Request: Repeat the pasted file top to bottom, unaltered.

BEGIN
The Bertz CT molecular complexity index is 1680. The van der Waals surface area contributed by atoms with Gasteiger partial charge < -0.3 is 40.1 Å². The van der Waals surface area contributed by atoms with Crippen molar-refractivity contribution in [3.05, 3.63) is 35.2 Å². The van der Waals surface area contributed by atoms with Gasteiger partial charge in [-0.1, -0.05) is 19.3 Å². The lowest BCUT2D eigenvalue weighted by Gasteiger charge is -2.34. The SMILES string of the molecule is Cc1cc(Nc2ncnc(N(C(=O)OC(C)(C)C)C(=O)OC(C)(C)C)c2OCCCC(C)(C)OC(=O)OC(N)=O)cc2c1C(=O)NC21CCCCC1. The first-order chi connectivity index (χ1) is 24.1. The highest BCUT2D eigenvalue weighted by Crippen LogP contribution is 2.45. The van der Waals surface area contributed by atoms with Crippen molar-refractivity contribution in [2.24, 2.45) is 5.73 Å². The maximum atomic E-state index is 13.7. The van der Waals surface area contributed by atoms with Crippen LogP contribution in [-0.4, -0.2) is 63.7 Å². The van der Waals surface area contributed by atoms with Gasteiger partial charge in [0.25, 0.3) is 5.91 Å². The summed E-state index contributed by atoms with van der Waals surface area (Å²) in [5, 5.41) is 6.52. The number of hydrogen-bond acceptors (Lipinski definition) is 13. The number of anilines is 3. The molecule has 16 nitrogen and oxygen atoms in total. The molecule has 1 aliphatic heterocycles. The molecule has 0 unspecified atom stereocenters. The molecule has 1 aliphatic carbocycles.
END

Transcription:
The Bertz CT molecular complexity index is 1680. The van der Waals surface area contributed by atoms with Gasteiger partial charge < -0.3 is 40.1 Å². The van der Waals surface area contributed by atoms with Crippen molar-refractivity contribution in [3.05, 3.63) is 35.2 Å². The van der Waals surface area contributed by atoms with Gasteiger partial charge in [-0.1, -0.05) is 19.3 Å². The lowest BCUT2D eigenvalue weighted by Gasteiger charge is -2.34. The SMILES string of the molecule is Cc1cc(Nc2ncnc(N(C(=O)OC(C)(C)C)C(=O)OC(C)(C)C)c2OCCCC(C)(C)OC(=O)OC(N)=O)cc2c1C(=O)NC21CCCCC1. The first-order chi connectivity index (χ1) is 24.1. The highest BCUT2D eigenvalue weighted by Crippen LogP contribution is 2.45. The van der Waals surface area contributed by atoms with Crippen molar-refractivity contribution in [2.24, 2.45) is 5.73 Å². The maximum atomic E-state index is 13.7. The van der Waals surface area contributed by atoms with Crippen LogP contribution in [-0.4, -0.2) is 63.7 Å². The van der Waals surface area contributed by atoms with Gasteiger partial charge in [0.25, 0.3) is 5.91 Å². The summed E-state index contributed by atoms with van der Waals surface area (Å²) in [5, 5.41) is 6.52. The number of hydrogen-bond acceptors (Lipinski definition) is 13. The number of anilines is 3. The molecule has 16 nitrogen and oxygen atoms in total. The molecule has 1 aliphatic heterocycles. The molecule has 0 unspecified atom stereocenters. The molecule has 1 aliphatic carbocycles.